Last Updated: 2015-09-02 00:02:15 UTC
by Brad Duncan (Version: 1)
Last month in mid-August 2015, an actor using Angler exploit kit (EK) switched to Neutrino EK . A few days later, we found that actor using Angler again . This week, we're back to seeing Neutrino EK from the same actor.
Neutrino EK from this actor is sending TeslaCrypt 2.0 as the payload. We also saw another actor use Angler EK to push Bedep during the same timeframe.
Today's diary looks at two infection chains from Tuesday 2015-09-01, one for Angler EK and another for Neutrino.
First infection chain: Angler EK
A page from the compromised website had malicious script injected before the opening HTML tag. The Bedep payload along with patterns seen in the injected script indicate this is a different actor. It's not the same actor currently using Neutrino EK (or Angler EK) to push ransomware.
We saw Angler EK on 18.104.22.168. Using Wireshark to filter the traffic, we find activity typical for Bedep infections as shown in the image below.
Using tcpreplay on the pcap in Security Onion, we find alerts for Angler EK and Bedep. This setup used Suricata with the EmergingThreats (ET) and ET Pro rule sets. See the image below for details.
Second infection chain: Neutrino EK
Our second infection chain ended in a TeslaCrypt 2.0 infection. Very little has changed from last week's TelsaCrypt 2.0 post-infection traffic. This actor's malicious script was injected into a page from the compromised website. The injected script follows the same patterns seen last week . In the image below, the URL for a Neutrino EK landing page is highlighted.
Take another look at the image above. Notice another URL with the domain heriaisi.work before the Neutrino EK landing URL. We saw the same type of URL using heriaisi.work last week from injected script used by this actor. This suspicious domain is registered to a person or organization in the Czech republic , and it is currently hosted on a Ukrainian IP at 22.214.171.124. It doesn't come up in the traffic. I'm not sure what purpose it serves, but that URL is another indicator pointing to this particular actor.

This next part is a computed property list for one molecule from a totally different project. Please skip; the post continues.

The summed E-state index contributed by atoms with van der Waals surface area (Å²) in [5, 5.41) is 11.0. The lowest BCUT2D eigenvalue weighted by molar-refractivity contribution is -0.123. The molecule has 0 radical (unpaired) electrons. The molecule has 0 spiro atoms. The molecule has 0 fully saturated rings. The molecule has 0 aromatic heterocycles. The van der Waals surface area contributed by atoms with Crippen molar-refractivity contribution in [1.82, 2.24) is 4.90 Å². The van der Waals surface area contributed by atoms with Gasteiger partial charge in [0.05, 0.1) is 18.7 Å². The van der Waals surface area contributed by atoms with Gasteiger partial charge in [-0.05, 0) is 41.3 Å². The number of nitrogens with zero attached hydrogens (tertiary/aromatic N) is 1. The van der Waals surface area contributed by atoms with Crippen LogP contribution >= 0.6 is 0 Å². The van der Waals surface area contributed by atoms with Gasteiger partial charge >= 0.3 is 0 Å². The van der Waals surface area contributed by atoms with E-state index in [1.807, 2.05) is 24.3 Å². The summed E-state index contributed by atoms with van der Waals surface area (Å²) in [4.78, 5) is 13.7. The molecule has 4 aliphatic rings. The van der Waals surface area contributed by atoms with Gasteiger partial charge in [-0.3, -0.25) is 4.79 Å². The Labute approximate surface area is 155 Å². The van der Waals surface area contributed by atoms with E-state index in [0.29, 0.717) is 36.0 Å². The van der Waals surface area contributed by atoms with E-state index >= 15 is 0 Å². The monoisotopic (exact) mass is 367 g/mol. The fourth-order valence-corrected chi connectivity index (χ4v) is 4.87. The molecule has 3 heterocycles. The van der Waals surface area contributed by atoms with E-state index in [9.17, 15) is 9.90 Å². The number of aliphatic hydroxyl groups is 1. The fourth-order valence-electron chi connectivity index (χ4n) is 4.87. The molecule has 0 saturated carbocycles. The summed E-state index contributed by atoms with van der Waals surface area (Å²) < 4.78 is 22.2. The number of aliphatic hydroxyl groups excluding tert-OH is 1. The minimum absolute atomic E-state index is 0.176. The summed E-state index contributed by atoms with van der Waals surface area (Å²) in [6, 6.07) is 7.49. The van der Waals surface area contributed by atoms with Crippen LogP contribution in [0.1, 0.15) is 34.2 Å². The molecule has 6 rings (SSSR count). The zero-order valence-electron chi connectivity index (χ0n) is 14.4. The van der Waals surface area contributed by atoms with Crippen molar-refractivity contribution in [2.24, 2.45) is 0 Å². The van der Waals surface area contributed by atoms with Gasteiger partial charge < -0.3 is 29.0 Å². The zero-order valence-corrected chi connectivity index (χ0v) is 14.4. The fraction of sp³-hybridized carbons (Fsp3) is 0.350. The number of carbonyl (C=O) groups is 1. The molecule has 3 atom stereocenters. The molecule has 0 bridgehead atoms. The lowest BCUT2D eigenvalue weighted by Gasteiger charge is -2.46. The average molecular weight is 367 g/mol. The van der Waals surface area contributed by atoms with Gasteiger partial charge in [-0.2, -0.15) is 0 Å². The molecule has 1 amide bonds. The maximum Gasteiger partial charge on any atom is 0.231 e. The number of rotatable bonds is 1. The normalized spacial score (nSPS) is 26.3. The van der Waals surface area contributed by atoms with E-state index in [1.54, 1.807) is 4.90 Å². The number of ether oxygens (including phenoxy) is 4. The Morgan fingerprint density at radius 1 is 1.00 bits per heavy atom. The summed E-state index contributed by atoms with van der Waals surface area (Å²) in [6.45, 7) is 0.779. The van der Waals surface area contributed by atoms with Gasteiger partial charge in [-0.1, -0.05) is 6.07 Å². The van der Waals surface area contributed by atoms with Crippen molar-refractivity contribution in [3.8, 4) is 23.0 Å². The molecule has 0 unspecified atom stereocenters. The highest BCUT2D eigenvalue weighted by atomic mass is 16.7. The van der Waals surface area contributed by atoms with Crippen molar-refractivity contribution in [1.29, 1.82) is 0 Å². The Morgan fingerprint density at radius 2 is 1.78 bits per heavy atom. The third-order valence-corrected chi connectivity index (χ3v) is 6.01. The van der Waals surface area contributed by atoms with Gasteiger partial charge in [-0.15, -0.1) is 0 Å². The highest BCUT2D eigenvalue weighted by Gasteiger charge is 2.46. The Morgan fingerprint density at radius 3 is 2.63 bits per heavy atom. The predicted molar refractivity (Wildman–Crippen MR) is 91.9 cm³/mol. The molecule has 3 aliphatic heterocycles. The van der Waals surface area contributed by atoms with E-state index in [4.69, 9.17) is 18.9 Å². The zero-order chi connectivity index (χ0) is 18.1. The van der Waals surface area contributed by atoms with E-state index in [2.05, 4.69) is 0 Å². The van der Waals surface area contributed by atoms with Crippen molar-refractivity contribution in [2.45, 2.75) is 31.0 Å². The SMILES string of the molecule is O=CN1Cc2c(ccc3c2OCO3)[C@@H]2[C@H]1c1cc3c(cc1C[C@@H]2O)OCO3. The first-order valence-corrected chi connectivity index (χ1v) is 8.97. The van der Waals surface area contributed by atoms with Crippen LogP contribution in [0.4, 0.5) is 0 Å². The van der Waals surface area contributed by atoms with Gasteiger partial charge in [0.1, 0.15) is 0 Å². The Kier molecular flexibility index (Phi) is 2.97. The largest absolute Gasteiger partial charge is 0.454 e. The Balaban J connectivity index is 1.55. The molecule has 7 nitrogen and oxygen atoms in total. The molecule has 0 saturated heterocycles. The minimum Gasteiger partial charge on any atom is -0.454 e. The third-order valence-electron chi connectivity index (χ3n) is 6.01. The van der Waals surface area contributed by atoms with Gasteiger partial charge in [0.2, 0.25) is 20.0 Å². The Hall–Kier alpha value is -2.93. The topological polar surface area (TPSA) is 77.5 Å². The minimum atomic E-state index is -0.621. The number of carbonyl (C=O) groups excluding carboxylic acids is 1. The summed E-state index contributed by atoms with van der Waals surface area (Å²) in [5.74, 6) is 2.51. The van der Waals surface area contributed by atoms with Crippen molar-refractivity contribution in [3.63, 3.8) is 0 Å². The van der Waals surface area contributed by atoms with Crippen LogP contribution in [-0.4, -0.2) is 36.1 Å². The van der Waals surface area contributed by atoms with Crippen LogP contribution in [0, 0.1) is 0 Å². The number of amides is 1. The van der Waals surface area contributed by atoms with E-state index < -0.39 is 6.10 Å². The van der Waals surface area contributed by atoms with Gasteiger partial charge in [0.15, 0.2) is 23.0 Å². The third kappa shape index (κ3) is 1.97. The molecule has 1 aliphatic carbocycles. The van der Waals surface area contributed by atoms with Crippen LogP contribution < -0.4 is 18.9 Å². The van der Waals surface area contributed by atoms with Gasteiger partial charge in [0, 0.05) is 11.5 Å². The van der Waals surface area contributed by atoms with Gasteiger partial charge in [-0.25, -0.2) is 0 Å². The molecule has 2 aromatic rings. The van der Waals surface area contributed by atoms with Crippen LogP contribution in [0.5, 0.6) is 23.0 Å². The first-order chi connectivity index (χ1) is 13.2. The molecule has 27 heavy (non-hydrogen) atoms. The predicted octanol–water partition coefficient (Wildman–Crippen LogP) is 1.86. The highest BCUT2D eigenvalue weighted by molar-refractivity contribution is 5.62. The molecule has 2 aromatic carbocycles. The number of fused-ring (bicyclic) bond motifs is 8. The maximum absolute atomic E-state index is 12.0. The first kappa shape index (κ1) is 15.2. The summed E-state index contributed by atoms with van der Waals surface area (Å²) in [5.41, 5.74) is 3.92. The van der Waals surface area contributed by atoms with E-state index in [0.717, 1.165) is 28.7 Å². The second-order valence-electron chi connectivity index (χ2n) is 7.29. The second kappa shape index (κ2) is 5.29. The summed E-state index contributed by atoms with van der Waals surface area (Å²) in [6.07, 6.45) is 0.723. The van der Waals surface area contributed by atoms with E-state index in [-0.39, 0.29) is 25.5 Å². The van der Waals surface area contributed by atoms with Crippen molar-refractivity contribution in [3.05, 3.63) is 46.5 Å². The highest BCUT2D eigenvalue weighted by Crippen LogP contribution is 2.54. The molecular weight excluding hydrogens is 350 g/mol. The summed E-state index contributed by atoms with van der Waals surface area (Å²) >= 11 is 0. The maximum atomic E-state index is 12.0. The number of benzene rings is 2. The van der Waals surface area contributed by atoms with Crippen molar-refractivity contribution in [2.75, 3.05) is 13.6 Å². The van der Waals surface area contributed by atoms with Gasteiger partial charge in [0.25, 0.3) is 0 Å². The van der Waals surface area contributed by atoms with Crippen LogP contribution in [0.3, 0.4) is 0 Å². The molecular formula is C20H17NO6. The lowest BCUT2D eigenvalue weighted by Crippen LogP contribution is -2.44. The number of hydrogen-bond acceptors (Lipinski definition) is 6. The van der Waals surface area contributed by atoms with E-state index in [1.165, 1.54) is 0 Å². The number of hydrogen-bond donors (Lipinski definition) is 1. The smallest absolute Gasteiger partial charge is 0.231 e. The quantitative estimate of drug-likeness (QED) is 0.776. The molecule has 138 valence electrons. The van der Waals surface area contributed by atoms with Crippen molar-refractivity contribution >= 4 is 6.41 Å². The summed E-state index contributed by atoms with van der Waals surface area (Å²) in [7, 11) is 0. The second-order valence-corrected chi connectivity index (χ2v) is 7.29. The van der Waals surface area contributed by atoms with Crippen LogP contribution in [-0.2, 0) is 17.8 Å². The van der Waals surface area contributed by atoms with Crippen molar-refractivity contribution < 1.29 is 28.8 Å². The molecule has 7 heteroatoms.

We're still seeing the same type of activity from our TeslaCrypt 2.0 payload this week. The only difference? Last week, the malware included a .bmp image file with decrypt instructions on the desktop. This week, the TeslaCrypt 2.0 sample didn't include any images. It only dropped .txt and .html files for the decrypt instructions.
We saw Neutrino EK on 126.96.36.199. As always, Neutrino uses non-standard ports for its HTTP traffic. This type of traffic is easily blocked on an organization's firewall, but most home users won't have that protection. Using Wireshark to filter and view the traffic, we find activity typical for TeslaCrypt 2.0 infections as shown in the image below.
Using tcpreplay on the pcap in Security Onion, we find alerts for Angler EK and AlphaCrypt. This setup used Suricata with the EmergingThreats (ET) and ET Pro rule sets. The TeslaCrypt 2.0 traffic triggered ET alerts for AlphaCrypt. See the image below for details.
We can't say how long this actor will stick with Neutrino EK. As I mentioned last time, the situation can quickly change. And despite this actor's use of Neutrino EK, we're still seeing other actors use Angler EK. As always, we'll continue to keep an eye on the cyber landscape. And as time permits, we'll let you know of any further changes we find from the various threat actors.
Traffic and malware for this diary are listed below:
- A pcap file with the infection traffic for Angler EK from Tuesday 2015-09-01 is available here. (2.08 MB)
- A pcap file with the infection traffic for Neutrino EK from Tuesday 2015-09-01 is available here. (594 KB)
- A zip archive of the malware and other artifacts is available here. (692 KB)
The zip archive is password-protected with the standard password. If you don't know it, email firstname.lastname@example.org and ask.